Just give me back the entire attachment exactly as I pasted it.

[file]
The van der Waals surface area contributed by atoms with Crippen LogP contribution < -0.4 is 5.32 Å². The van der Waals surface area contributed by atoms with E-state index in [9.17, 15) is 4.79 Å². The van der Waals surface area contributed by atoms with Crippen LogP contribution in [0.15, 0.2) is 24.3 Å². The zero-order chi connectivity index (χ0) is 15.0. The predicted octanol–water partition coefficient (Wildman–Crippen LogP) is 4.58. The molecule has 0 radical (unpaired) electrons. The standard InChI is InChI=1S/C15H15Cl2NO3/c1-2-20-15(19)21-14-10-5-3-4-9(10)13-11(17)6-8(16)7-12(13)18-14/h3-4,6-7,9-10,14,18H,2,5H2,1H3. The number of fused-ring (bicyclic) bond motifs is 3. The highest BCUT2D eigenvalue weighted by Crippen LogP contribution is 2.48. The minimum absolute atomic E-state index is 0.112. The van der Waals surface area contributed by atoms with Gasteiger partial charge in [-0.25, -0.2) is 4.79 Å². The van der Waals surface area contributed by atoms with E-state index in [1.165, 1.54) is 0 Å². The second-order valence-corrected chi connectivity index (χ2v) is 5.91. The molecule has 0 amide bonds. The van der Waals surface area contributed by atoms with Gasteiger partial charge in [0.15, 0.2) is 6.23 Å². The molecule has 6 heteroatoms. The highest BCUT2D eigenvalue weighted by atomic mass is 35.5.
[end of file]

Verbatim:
The van der Waals surface area contributed by atoms with Crippen LogP contribution < -0.4 is 5.32 Å². The van der Waals surface area contributed by atoms with E-state index in [9.17, 15) is 4.79 Å². The van der Waals surface area contributed by atoms with Crippen LogP contribution in [0.15, 0.2) is 24.3 Å². The zero-order chi connectivity index (χ0) is 15.0. The predicted octanol–water partition coefficient (Wildman–Crippen LogP) is 4.58. The molecule has 0 radical (unpaired) electrons. The standard InChI is InChI=1S/C15H15Cl2NO3/c1-2-20-15(19)21-14-10-5-3-4-9(10)13-11(17)6-8(16)7-12(13)18-14/h3-4,6-7,9-10,14,18H,2,5H2,1H3. The number of fused-ring (bicyclic) bond motifs is 3. The highest BCUT2D eigenvalue weighted by Crippen LogP contribution is 2.48. The minimum absolute atomic E-state index is 0.112. The van der Waals surface area contributed by atoms with Gasteiger partial charge in [-0.25, -0.2) is 4.79 Å². The van der Waals surface area contributed by atoms with E-state index in [1.165, 1.54) is 0 Å². The second-order valence-corrected chi connectivity index (χ2v) is 5.91. The molecule has 0 amide bonds. The van der Waals surface area contributed by atoms with Gasteiger partial charge in [0.15, 0.2) is 6.23 Å². The molecule has 6 heteroatoms. The highest BCUT2D eigenvalue weighted by atomic mass is 35.5.